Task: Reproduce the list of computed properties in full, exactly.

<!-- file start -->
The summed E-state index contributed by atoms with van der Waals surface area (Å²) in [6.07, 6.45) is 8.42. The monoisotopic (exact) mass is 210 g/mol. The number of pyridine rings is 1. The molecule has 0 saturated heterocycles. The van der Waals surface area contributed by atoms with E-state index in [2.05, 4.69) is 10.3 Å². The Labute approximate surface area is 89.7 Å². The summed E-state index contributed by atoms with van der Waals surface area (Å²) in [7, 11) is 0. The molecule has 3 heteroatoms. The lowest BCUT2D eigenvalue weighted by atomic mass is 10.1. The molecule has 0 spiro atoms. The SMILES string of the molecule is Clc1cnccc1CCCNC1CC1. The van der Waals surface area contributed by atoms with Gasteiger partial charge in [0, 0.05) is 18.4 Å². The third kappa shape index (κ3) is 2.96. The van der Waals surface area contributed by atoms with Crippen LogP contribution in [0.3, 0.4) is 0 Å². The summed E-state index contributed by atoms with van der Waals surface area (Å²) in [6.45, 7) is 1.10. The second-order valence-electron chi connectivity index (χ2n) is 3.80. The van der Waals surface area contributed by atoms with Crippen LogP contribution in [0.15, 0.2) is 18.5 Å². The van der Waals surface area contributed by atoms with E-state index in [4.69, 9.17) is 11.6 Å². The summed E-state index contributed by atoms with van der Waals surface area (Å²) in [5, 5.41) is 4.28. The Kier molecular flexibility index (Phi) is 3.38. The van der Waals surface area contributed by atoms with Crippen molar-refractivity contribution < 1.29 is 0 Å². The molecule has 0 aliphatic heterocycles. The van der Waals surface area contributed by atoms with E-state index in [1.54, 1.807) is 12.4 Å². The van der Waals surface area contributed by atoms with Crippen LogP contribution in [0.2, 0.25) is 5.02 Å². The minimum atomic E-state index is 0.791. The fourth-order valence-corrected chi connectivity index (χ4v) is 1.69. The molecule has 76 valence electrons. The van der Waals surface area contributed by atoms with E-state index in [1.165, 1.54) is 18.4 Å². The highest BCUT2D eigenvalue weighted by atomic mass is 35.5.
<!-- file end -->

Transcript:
The summed E-state index contributed by atoms with van der Waals surface area (Å²) in [6.07, 6.45) is 8.42. The monoisotopic (exact) mass is 210 g/mol. The number of pyridine rings is 1. The molecule has 0 saturated heterocycles. The van der Waals surface area contributed by atoms with E-state index in [2.05, 4.69) is 10.3 Å². The Labute approximate surface area is 89.7 Å². The summed E-state index contributed by atoms with van der Waals surface area (Å²) in [7, 11) is 0. The molecule has 3 heteroatoms. The lowest BCUT2D eigenvalue weighted by atomic mass is 10.1. The molecule has 0 spiro atoms. The SMILES string of the molecule is Clc1cnccc1CCCNC1CC1. The van der Waals surface area contributed by atoms with Gasteiger partial charge in [0, 0.05) is 18.4 Å². The third kappa shape index (κ3) is 2.96. The van der Waals surface area contributed by atoms with Crippen LogP contribution in [0.3, 0.4) is 0 Å². The summed E-state index contributed by atoms with van der Waals surface area (Å²) in [6.45, 7) is 1.10. The second-order valence-electron chi connectivity index (χ2n) is 3.80. The van der Waals surface area contributed by atoms with Crippen LogP contribution in [0.15, 0.2) is 18.5 Å². The van der Waals surface area contributed by atoms with E-state index in [4.69, 9.17) is 11.6 Å². The summed E-state index contributed by atoms with van der Waals surface area (Å²) in [5, 5.41) is 4.28. The Kier molecular flexibility index (Phi) is 3.38. The van der Waals surface area contributed by atoms with Crippen molar-refractivity contribution < 1.29 is 0 Å². The molecule has 0 aliphatic heterocycles. The van der Waals surface area contributed by atoms with E-state index in [1.54, 1.807) is 12.4 Å². The van der Waals surface area contributed by atoms with Crippen LogP contribution in [0.2, 0.25) is 5.02 Å². The minimum atomic E-state index is 0.791. The fourth-order valence-corrected chi connectivity index (χ4v) is 1.69. The molecule has 76 valence electrons. The van der Waals surface area contributed by atoms with E-state index in [1.165, 1.54) is 18.4 Å². The highest BCUT2D eigenvalue weighted by atomic mass is 35.5.